Here’s the thing about book series

A few months ago I read The Maze Runner series (and saw the movie and wrote about it). I remember thinking (often) while reading the second and third books, I miss the good ol’ days when we were all back in the Glade and everything was familiar and nobody important was dead. You know, before Theresa showed up.

Sometimes when I read or listen to the sixth and seventh Harry Potter books (especially the seventh), I’m like, Remember when all we had to do was go to class and didn’t worry too much about Voldemort until the last quarter of the year? Remember Quidditch and Weasley twin shenanigans? Those were the days.

While reading Hunger Games, I at times, like Peeta, remember the cave and the first games and how innocent we all were (you know, besides the bloodshed). Those were simpler times.

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Last month I read the first two books in a series (third installment coming at us in October! which is too far away) by Ransom Riggs. The first book is called Miss Peregrine’s Home for Peculiar Children and the majority of the story takes place in a small island off the coast of Wales. In the first book, we follow the main character, Jacob, and his dad to this small island off the coast of Wales. We get to know them. We meet some peculiar children and we get to know them. We hang out with them and they’re great. There’s some danger, of course, but for the most part we’re living life with the peculiars, hanging out and making friends.

Riggs’ jam is vintage photography. He collects old pictures. And he writes. So one day he had the really good idea to combine the two passions. Miss Peregrine’s Home for Peculiar Children is full of legit vintage photographs that serve as the story’s illustrations. I will say that when I was reading the book at night, I’d angle the Kindle away when the pictures came because there is nothing creepier than a one hundred year old picture of a kid, even if the kid is just standing their in their regular clothes in front of a regular house. But of course, Riggs didn’t write a story about regular old kids standing in any regular old place, so the pictures are extra creepy because they are children floating and children full of bees and invisible children and men without pupils and the scariest Santa Claus I’ve ever seen.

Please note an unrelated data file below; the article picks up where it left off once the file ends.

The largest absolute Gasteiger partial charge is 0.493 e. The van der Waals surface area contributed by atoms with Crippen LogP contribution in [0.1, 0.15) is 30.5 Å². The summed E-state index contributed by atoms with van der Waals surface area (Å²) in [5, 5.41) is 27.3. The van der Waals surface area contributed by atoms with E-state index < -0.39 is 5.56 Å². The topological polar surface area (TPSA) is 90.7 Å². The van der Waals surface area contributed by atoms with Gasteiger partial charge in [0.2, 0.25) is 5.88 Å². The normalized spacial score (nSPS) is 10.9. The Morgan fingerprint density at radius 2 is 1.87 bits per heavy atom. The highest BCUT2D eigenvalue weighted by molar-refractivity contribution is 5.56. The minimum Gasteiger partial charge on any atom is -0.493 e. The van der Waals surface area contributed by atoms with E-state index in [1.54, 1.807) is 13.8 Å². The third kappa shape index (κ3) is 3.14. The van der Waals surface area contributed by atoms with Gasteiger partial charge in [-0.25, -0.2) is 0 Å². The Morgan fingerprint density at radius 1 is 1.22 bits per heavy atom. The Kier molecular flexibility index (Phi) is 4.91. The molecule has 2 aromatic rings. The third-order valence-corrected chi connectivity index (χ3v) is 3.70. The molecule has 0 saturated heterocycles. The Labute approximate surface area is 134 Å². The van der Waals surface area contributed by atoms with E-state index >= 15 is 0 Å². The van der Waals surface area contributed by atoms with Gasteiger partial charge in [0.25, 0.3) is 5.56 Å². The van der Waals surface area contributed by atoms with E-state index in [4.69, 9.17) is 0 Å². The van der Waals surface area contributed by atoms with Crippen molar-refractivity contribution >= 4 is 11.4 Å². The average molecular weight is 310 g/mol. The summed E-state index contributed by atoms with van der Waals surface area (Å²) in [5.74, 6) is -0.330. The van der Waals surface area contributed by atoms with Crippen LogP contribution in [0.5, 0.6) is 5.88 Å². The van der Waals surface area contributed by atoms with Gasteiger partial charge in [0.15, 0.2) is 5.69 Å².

So the story is different and fun and intriguing and had me thinking about what came first in each instance – the character or the photograph? The plot point or the picture? I can almost picture Ransom Riggs sitting on the floor of his attic (because where else would you keep creepy vintage pics?) piecing things together like a big, novel-length collage.

The story is fresh, is what I’m saying, and so when I found out there was a sequel I downloaded it immediately after finishing the first. The sequel is called Hollow City: The Second Novel of Miss Peregrine’s Peculiar Children and it’s good. It’s still full of slightly-off photographs and creativity. It still features Jacob and his peculiar friends from the small island off the coast of Wales. But we meet a bunch more people and we go to new places and we meet new peculiars and the dangers are more dangerous and things get kind of crazy.

While reading Hollow City I found myself thinking, Remember when we were all back in the loop on the small island off the coast of Wales? Remember when the whole gang was together just doing their thing? Wasn’t that nice?

Because apparently I get homesick for fictional people’s fictional homes. More accurately, I get homesick for where-it-all-began, for the firsts and the introductions. Back before the author was working under a deadline and heavy expectations. Back before the danger got too dangerous (because it always does, that danger.)

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Do you ever get homesick for fictional homes? Do you find yourself drawn to one part of a series over another? Maybe you’re a wrapper-upper and you love a good conclusion! Me, I’m at times content to read the first book in a series and leave it at that. Leave the ending up to me and my imagination! (Or in the case of Percy Jackson, forget the ending altogether because the firsts were so unenjoyable I don’t care if PJ stays lost forever.)

What’s your favorite series??

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5 thoughts on “Here’s the thing about book series

  1. I love this post! I definitely feel the same at times. Sometimes I enjoy the later complexity of a story more than the innocent beginnings, but I can still feel that nostalgic pull. I think it’s a consequence of two things. 1) Sometimes the writing just gets worse as you go. Sometimes you wish for the days when you didn’t know how much the author was going to screw the series up (ahem, Divergent). 2) Just as we age, mature, and feel nostalgia for our own simple days of youth, I think we can recognize that in our beloved characters. Even though everything wasn’t perfect back when Harry was playing giant wizard chess or Katniss was hopping from tree to tree alone in the arena, those times still seem much easier in comparison to their later adventures. Things weren’t perfect in our childhoods either, but it sure is easier to look back on them and reminisce about a time before bills or responsibility or understanding the darkness and pain in the world.

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